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\If someone sees you:\ You just gave them the equivalent of the middle finger if you’re in the U.K., Australia, Ireland or New Zealand. Whoops!\

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Index Finger On Temple\

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\What you meant to say:\ “I’m thinking”\

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\What you’re actually saying:\ That you think the person you’re talking to is crazy, which in Germany is called “showing someone the bird.” This is likely because birds were thought to have low intelligence, similar to the U.S. expression “bird brain.”\

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Fist To Forehead\

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\What you meant to say:\ This is another commonly used one to express “I’m thinking” in the U.S.\

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\What you’re actually saying:\ In Brazil, you’d be calling yourself an idiot. This hand gesture is used to illustrate that you just did something stupid, like trying to \eat ice cream with your forehead\.\

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Some handy tips for traveling overseas. \

Y is a Brooklyn-based writer and editor who is insatiably interested in art, culture, and the intersection of technology and storytelling. She believes you can never have too many houseplants.\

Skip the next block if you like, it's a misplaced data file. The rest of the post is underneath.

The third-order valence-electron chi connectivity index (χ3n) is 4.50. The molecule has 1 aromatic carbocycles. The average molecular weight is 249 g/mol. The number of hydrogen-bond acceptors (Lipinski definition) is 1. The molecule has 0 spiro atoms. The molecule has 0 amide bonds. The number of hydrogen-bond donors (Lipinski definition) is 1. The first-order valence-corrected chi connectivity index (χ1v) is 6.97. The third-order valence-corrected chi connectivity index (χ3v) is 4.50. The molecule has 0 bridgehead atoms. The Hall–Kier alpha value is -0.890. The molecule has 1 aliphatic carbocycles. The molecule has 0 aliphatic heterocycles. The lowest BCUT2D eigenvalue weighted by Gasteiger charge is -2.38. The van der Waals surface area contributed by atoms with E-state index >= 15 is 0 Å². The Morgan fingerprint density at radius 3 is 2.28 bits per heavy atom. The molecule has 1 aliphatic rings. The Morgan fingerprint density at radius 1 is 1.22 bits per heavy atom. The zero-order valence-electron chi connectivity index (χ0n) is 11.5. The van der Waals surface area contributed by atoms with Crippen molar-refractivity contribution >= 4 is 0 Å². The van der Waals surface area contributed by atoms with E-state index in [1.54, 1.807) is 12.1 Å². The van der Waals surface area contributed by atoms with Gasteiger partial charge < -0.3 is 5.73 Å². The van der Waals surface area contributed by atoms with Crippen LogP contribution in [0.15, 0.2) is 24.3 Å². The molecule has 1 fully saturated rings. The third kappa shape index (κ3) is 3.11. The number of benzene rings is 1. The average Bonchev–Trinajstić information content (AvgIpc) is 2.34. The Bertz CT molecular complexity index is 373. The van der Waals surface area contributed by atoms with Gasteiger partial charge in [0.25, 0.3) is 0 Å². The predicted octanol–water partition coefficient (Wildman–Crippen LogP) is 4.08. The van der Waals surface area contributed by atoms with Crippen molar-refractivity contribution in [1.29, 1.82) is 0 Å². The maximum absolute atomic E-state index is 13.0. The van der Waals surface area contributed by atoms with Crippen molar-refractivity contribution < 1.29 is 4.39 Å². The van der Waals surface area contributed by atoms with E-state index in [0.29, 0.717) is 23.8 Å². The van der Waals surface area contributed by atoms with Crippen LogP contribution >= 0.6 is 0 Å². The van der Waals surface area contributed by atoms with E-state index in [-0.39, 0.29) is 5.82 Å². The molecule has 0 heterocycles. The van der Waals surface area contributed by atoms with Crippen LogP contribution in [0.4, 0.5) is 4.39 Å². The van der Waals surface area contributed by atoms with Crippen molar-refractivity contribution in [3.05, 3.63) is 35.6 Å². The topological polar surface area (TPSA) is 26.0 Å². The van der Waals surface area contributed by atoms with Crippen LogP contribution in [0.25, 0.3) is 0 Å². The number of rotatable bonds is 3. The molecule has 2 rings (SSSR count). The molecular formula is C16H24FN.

Y is a Brooklyn-based writer and editor who is insatiably interested in art, culture, and the intersection of technology and storytelling. She believes you can never have too many houseplants.\

\n","de":"\

Y. Yates kommt aus Brooklyn, New York, und brennt für alles, was mit Kunst, Kultur und der Schnittstelle von Technologie und Storytelling zu tun hat. Sie glaubt außerdem felsenfest daran, dass man nie genug Zimmerpflanzen haben kann.\

\n","fr":"\

Y est une écrivaine et rédactrice basée à Brooklyn qui se nourrit d'art et de cuture, au croisement des récits et des nouvelles technologies. Une de ses certitudes dans la vie : on ne possède jamais assez de plantes d'intérieur.\

\n","it":"","pt":"","pl":"","es":"\

Y es una escritora y editora basado en Brooklyn. Se considera una fanática insaciablemente del arte, la cultura y las intersecciones entre la tecnología y la narración. Además, cree firmemente que nunca puedes tener demasiadas plantas en un piso. 🌱\

Summer is coming to an end, but you can keep the spirit alive with this upbeat and eclectic mix of Spanish-language music from up-and-coming artists.\

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Eléctrico by Sotomayor\

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A warm-up to a hot summer night\